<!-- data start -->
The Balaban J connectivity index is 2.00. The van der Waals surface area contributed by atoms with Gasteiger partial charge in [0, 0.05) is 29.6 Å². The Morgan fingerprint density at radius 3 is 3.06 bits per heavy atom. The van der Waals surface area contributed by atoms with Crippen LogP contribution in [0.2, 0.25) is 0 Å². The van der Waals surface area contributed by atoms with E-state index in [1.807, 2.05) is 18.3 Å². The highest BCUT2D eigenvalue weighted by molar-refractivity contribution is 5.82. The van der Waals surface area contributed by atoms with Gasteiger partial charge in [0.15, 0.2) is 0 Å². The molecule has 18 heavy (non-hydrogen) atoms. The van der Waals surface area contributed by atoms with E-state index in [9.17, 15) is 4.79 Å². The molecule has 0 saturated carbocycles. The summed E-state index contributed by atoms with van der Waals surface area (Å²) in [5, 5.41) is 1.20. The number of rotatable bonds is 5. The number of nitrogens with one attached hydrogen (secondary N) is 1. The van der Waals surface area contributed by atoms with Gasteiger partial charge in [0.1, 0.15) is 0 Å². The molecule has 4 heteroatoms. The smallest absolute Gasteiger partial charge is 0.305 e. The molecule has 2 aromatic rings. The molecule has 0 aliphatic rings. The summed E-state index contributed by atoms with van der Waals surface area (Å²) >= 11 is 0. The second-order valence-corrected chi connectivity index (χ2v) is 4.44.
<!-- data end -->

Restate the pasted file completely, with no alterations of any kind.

The Balaban J connectivity index is 2.00. The van der Waals surface area contributed by atoms with Gasteiger partial charge in [0, 0.05) is 29.6 Å². The Morgan fingerprint density at radius 3 is 3.06 bits per heavy atom. The van der Waals surface area contributed by atoms with Crippen LogP contribution in [0.2, 0.25) is 0 Å². The van der Waals surface area contributed by atoms with E-state index in [1.807, 2.05) is 18.3 Å². The highest BCUT2D eigenvalue weighted by molar-refractivity contribution is 5.82. The van der Waals surface area contributed by atoms with Gasteiger partial charge in [0.15, 0.2) is 0 Å². The molecule has 18 heavy (non-hydrogen) atoms. The van der Waals surface area contributed by atoms with E-state index in [9.17, 15) is 4.79 Å². The molecule has 0 saturated carbocycles. The summed E-state index contributed by atoms with van der Waals surface area (Å²) in [5, 5.41) is 1.20. The number of rotatable bonds is 5. The number of nitrogens with one attached hydrogen (secondary N) is 1. The van der Waals surface area contributed by atoms with Gasteiger partial charge in [0.1, 0.15) is 0 Å². The molecule has 4 heteroatoms. The smallest absolute Gasteiger partial charge is 0.305 e. The molecule has 2 aromatic rings. The molecule has 0 aliphatic rings. The summed E-state index contributed by atoms with van der Waals surface area (Å²) >= 11 is 0. The second-order valence-corrected chi connectivity index (χ2v) is 4.44.